Gold prices downshifted on Wednesday and Thursday as the U.S. dollar and equity markets remained strong. Traditionally, gold prices are negatively correlated with the dollar, so as the dollar rises, the yellow metal slumps. That negative correlation snapped briefly earlier this year, and although it looks like it’s back in place now, Bank of America Merrill Lynch analysts suggest gold prices could be driven by a different catalyst in the near term.
“Powell pivot” to drive gold prices
Analysts Michael Jalonen and Lawson Winder said in a note earlier this week that Federal Reserve Chairman Jerome Powell‘s “pivot” toward a more dovish view should be good for gold. The Fed has signaled that it won’t raise interest rates any more the rest of the year. This dovish tilt was further evidenced this month by the removal of rate hikes from the Fed’s dot plots.
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Q4 hedge fund letters, conference, scoops etc
However, Jalonen and Winder also called attention to another note from another set of BofAML analysts, who believe the more significant Fed commentary focused on quantitative tightening. The U.S. central bank plans to finish tapering its balance sheet by September, holding the total size above $3.5 trillion.
The BofAML team also said that at this point, the U.S. rates curve is now pricing in “some chance” that the Fed will actually cut rates rather than continue holding steady. They believe the latest commentary indicates that the Fed is “reinforcing its patience and is potentially signaling that it is prepared to allow inflation to overshoot the current 2% target.”
Good for gold
Jalonen and Winder said their colleagues’ views on the latest round of Fed commentary should all be good news for gold prices because bullion usually doesn’t do well when interest rates are on the rise. They also said that this view backs up their expectation of gold prices hitting $1,400 an ounce some time in the fourth quarter.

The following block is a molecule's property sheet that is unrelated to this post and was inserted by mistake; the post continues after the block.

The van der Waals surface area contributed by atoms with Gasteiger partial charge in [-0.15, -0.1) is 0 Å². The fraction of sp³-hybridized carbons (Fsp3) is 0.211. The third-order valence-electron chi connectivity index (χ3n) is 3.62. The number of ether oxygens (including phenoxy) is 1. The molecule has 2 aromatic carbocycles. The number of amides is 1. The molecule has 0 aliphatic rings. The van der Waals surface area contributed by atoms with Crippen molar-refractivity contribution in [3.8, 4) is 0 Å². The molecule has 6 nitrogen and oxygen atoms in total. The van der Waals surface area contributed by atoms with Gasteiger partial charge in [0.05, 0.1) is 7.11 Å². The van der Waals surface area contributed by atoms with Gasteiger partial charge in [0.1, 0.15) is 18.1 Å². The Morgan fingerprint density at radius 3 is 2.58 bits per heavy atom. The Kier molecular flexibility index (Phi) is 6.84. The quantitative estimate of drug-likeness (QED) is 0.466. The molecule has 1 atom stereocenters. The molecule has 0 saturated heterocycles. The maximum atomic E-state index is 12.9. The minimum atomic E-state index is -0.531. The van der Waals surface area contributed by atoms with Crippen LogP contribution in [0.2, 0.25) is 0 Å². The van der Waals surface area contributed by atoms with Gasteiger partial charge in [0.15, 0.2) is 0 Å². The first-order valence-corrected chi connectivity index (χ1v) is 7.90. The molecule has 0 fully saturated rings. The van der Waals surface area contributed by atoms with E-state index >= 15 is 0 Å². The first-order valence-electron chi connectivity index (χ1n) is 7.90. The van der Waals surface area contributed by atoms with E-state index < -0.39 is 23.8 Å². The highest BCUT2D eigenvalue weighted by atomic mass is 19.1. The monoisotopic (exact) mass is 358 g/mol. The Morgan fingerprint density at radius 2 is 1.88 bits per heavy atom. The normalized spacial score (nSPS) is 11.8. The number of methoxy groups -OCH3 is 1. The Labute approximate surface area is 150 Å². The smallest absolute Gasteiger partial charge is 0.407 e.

President Trump’s pick to join the Federal Reserve seems to be even more dovish than current Fed policymakers. Stephen Moore has been nominated for a governorship, and although he is far from actually securing that position, he has called for the Fed to cut rates by 50 basis points immediately. Of course, that would also be positive for gold, but even if he is confirmed, he still would be only one vote of several policymakers.
Where are gold prices heading next?
At this point, BofAML expects bullion to increase 3% year over year, averaging $1,296 an ounce this year and $1,350 an ounce in the fourth quarter. INTL FCStone analysts said in a recent note seen by CNBC that they are cautiously optimistic on bullion. They predict a selloff among those who are long on the metal if prices move much more above $1,300.
As of now, the yellow metal is holding on to the key technical level of $1,300 an ounce, although it did dip below that level temporarily in early trading on Thursday. Kitco technicians peg the next technical level for April futures prices above $1,324.50, which was this week’s high. The site added that bulls remain in control for now, but bears are starting to wrest some of that control away. For bears to take further control over the yellow metal, prices would need to fall under this month’s low at $1,280.80.
Higher free cash flow
Within the mining industry, BofAML analysts also addressed precious metal stocks. Jalonen and Winder project higher free cash flow within the industry this year, which should boost valuations in the mining sector. In fact, they expect free cash flow in the precious metals industry to almost quadruple year over year in aggregate, reaching $3.8 billion this year. They expect “senior gold producers” and precious metal streaming companies to contribute 58% and 37% of total free cash flow this year, respectively.
If gold does average $1,296 an ounce this year like they expect, they see several companies generating more than $500 million in free cash flow this year. They include Newmont Mining, Barrick Gold, Wheaton Precious Metals and Franco Nevada.
Higher free cash flow should not only boost valuations in the metals and mining sector but also enable companies to speed up their debt repayments, boost or begin dividends, repurchase shares, pursue M&A opportunities or push forward current development projects.
This article first appeared on ValueWalk Premium